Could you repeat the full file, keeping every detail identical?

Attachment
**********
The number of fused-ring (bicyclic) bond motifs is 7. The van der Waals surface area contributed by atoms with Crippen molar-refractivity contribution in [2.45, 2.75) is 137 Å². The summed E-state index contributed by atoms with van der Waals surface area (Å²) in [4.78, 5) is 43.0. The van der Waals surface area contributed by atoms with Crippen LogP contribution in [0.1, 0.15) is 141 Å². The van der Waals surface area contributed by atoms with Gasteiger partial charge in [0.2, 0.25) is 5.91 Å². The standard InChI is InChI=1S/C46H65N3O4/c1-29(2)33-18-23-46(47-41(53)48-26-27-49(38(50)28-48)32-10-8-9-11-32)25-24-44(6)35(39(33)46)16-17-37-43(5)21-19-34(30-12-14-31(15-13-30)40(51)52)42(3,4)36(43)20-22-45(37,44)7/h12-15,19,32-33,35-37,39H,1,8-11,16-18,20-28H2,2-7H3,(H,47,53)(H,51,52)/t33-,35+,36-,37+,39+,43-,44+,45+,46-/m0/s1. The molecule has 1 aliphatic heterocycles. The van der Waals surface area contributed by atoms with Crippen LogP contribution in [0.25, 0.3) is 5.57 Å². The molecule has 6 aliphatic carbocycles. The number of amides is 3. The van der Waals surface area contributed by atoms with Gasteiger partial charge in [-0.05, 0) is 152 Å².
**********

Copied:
The number of fused-ring (bicyclic) bond motifs is 7. The van der Waals surface area contributed by atoms with Crippen molar-refractivity contribution in [2.45, 2.75) is 137 Å². The summed E-state index contributed by atoms with van der Waals surface area (Å²) in [4.78, 5) is 43.0. The van der Waals surface area contributed by atoms with Crippen LogP contribution in [0.1, 0.15) is 141 Å². The van der Waals surface area contributed by atoms with Gasteiger partial charge in [0.2, 0.25) is 5.91 Å². The standard InChI is InChI=1S/C46H65N3O4/c1-29(2)33-18-23-46(47-41(53)48-26-27-49(38(50)28-48)32-10-8-9-11-32)25-24-44(6)35(39(33)46)16-17-37-43(5)21-19-34(30-12-14-31(15-13-30)40(51)52)42(3,4)36(43)20-22-45(37,44)7/h12-15,19,32-33,35-37,39H,1,8-11,16-18,20-28H2,2-7H3,(H,47,53)(H,51,52)/t33-,35+,36-,37+,39+,43-,44+,45+,46-/m0/s1. The molecule has 1 aliphatic heterocycles. The van der Waals surface area contributed by atoms with Crippen LogP contribution in [0.25, 0.3) is 5.57 Å². The molecule has 6 aliphatic carbocycles. The number of amides is 3. The van der Waals surface area contributed by atoms with Gasteiger partial charge in [-0.05, 0) is 152 Å².